Silva hadn’t particularly been thinking about making an album until he started working on the track ‘Another Sketch’, a soaring tune that melds heart-rending strings, a hip-hop infused beat and Silva’s own falsetto vocals floating atop it all; fans of past collaborators like SBTRKT and George FitzGerald will find entry points, though the sound here is pleasingly unique. Following the creation of ‘Another Sketch’, the writing and production processes were very much led by instinct and those sparks of inspirations.

The album is split evenly between solo tracks where Silva lets his own voice and production skills shine and collaborative tracks with vocal and production features. For ‘Yesterday Is Heavy’, he has reunited with his old friend and collaborator Sampha for two tracks; ‘Backwards’ features the Mercury Prize winner’s distinctive vocals over a classic Lil Silva instrumental: piano chords reverberate over a thumping, fast-paced beat. “That’s the thing about being in the studio and bouncing energy off everyone and being like, you know who would be good on this, and it becomes mutual, natural, and this whole family vibe,” Silva says.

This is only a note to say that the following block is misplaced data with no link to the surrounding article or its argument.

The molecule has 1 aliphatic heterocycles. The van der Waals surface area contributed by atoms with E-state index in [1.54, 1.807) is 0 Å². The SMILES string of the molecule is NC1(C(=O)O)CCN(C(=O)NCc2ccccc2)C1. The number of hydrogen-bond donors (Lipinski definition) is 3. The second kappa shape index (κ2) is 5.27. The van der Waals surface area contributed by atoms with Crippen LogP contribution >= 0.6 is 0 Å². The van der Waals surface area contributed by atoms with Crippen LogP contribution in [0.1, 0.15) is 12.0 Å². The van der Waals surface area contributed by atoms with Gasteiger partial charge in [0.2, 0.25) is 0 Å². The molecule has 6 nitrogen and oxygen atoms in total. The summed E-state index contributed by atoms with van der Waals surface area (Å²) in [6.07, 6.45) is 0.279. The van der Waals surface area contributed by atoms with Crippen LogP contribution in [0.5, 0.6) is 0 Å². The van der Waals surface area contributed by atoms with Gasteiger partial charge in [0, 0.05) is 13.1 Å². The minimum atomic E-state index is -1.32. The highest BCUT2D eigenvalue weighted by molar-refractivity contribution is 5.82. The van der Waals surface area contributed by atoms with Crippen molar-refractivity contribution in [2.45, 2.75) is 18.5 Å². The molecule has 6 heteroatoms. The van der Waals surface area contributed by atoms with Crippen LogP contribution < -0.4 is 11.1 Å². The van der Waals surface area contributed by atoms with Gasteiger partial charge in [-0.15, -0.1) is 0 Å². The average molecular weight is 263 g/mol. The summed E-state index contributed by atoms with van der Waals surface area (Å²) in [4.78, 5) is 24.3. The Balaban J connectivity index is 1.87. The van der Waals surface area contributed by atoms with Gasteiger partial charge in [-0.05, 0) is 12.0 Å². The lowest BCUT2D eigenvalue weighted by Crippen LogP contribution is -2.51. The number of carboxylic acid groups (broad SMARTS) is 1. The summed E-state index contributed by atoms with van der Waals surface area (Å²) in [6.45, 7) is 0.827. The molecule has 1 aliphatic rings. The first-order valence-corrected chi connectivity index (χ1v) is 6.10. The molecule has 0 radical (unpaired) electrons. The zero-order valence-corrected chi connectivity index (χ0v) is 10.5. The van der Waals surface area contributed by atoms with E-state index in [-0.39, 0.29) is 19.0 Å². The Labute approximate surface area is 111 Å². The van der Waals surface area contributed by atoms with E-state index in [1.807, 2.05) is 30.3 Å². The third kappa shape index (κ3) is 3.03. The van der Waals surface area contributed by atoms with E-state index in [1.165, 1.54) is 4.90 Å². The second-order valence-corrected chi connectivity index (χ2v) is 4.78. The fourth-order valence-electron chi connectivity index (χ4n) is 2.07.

In terms of a process, Silva says that he didn’t listen to music or DJ properly for the two full years that he was writing the album in order to not be overly influenced by, as he puts it, “what it’s meant to sound like as opposed to what it feels like.” He says, “I’ve always been influenced by very defined sounds: the Pharrels, the Timbalands, and there’s obviously this massive grime era, the DaVinChes, the Jon E Cashes, the Plasticians — they all had a sound, it’s almost like you can mould that to anything, any BPM, but you still know what it is. There will always be this Silva sound and it’s not tied to anything, but you categorise it how you feel it.”